As our dear First Circuit court has remained relatively silent for the past week, we thought it might be a good opportunity to discuss an ongoing debate in First Circuit states: the proper limits on drone usage.
As the usage of drones increases, and the acquisition costs decrease (a Maine agency just acquired a $300 drone out of “curiosity”) the potential for a pummeling of privacy rights looms. With telephoto lenses, night-vision, and other photography enhancements, the day where a law enforcement agency can cheaply and easily track and photograph your every move is nearly at hand, and it has many Americans concerned.
The ACLU has a great roundup of pending legislation in over thirty states to limit or prohibit the use of drones. There are a few notable local developments in New Hampshire and Maine that are worth taking a closer look at.
Though we admire the spirit of the proposed legislation, it does seem to be quite flawed. It's language prohibits the use of aerial or satellite photography where either a human or a man-made structure can be identified. This would seem to ban map and street view services, such as Google's popular tools, and even some forms of sports photography. FOX's "Blimp Cam," which floats behind the quarterback during football games, comes to mind immediately.
At the same time, there are a number of exceptions for government and law enforcement agencies, so long as the agency can provide "articulable suspicion" to support the surveillance. This is far less than many states' proposed requirement of probable cause or a search warrant before using drone photography.
The verdict: a noble-intentioned yet sloppily drafted piece of legislation that will restrict private users more than over-reaching government agencies.
Maine is a heck of a lot closer to a reasonable piece of legislation than NH. Though the bill has been temporarily tabled for additional study due to the outright ban on private use of drones, it does have a lot of positives. For one, it is significantly longer and more comprehensive than NH's two paragraph proposal. It also heavily protects against over-reaching by law enforcement agencies.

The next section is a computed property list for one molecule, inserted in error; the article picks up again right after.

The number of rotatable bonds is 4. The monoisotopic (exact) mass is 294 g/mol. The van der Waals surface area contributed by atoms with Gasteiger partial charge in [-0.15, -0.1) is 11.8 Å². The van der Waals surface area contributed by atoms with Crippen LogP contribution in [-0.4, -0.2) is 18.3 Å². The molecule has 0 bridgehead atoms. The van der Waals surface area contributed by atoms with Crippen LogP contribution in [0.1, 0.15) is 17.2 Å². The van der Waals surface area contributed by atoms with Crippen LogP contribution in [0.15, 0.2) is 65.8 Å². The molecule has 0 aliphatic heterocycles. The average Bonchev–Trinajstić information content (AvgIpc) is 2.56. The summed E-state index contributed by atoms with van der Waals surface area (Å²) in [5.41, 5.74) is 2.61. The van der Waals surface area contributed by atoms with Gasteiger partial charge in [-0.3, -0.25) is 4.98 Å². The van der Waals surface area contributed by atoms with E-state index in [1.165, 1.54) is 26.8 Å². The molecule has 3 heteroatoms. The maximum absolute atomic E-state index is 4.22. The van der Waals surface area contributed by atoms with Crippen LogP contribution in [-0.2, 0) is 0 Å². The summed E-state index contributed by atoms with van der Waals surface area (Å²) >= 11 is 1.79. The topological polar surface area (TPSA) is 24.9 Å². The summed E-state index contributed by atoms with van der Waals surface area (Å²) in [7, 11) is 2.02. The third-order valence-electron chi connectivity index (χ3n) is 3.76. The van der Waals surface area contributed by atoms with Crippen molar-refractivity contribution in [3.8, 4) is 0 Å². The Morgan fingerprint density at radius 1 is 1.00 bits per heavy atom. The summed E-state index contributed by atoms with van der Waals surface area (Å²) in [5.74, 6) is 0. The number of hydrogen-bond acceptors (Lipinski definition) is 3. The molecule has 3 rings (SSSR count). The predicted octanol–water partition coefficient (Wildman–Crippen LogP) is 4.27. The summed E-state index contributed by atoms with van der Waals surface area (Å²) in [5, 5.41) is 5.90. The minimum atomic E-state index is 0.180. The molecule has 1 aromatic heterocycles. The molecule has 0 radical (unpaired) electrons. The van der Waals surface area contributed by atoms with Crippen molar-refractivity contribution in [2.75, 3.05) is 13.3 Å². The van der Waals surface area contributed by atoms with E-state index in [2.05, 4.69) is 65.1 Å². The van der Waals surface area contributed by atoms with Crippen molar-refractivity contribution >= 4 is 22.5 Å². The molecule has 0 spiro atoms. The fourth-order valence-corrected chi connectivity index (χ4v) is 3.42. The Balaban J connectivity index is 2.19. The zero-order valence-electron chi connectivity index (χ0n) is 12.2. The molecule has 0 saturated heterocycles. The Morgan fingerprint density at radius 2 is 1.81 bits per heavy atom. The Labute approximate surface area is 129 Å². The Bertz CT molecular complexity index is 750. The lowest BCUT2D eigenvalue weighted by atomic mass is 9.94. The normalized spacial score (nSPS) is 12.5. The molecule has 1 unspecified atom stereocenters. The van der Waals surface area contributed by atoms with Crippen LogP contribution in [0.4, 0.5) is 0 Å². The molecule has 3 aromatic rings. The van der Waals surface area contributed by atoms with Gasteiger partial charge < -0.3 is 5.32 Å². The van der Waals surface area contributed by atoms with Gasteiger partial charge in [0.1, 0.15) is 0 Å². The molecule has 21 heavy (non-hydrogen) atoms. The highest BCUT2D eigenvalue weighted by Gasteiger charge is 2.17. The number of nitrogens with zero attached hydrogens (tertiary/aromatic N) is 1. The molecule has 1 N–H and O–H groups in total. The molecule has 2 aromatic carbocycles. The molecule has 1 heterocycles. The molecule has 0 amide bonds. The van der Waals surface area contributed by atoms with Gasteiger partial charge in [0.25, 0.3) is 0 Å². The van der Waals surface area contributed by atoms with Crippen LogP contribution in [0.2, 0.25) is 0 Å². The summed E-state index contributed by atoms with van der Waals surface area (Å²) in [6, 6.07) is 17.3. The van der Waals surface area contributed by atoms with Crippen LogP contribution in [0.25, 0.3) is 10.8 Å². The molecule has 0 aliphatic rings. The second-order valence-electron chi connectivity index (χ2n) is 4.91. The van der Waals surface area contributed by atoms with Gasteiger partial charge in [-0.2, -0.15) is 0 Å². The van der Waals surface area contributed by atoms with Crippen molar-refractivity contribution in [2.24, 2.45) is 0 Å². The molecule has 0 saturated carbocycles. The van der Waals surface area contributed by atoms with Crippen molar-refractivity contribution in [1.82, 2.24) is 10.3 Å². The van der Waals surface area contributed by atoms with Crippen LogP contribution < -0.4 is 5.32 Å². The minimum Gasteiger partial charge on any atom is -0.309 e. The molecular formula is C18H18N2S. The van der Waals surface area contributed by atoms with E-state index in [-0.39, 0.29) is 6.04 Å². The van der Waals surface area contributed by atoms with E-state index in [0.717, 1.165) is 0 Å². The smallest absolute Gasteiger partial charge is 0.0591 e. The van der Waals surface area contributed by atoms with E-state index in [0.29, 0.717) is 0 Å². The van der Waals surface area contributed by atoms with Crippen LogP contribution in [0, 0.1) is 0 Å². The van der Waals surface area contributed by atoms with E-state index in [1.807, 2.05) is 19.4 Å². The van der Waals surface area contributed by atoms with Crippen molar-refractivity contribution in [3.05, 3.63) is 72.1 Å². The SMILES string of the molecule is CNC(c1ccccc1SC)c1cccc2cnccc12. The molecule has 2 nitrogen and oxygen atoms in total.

Though the many provisions are too long and intricate to go into in depth, the short version is this: law enforcement agencies can use drones in life-or-death situations, where a warrant is obtained, or where a court order, similar to one used in wiretap situations, is approved. If the court order, which requires a lesser showing than a warrant, is obtained, it is limited to 48 hours, plus extensions of up to thirty days.
There are also no weaponized drones, facial recognition, or use or retention of "accidentally" gained information. Plus, if a law enforcement agency breaks the rules, there is a built-in private cause of action for statutory damages.
The verdict: This bill is close, but not there. Much like NH's bill, it would ban most (if not all) private use, including map makers and sports and news photography.
To Drone or not to Drone in the First Circuit. Have an opinion? Tweet us all about it.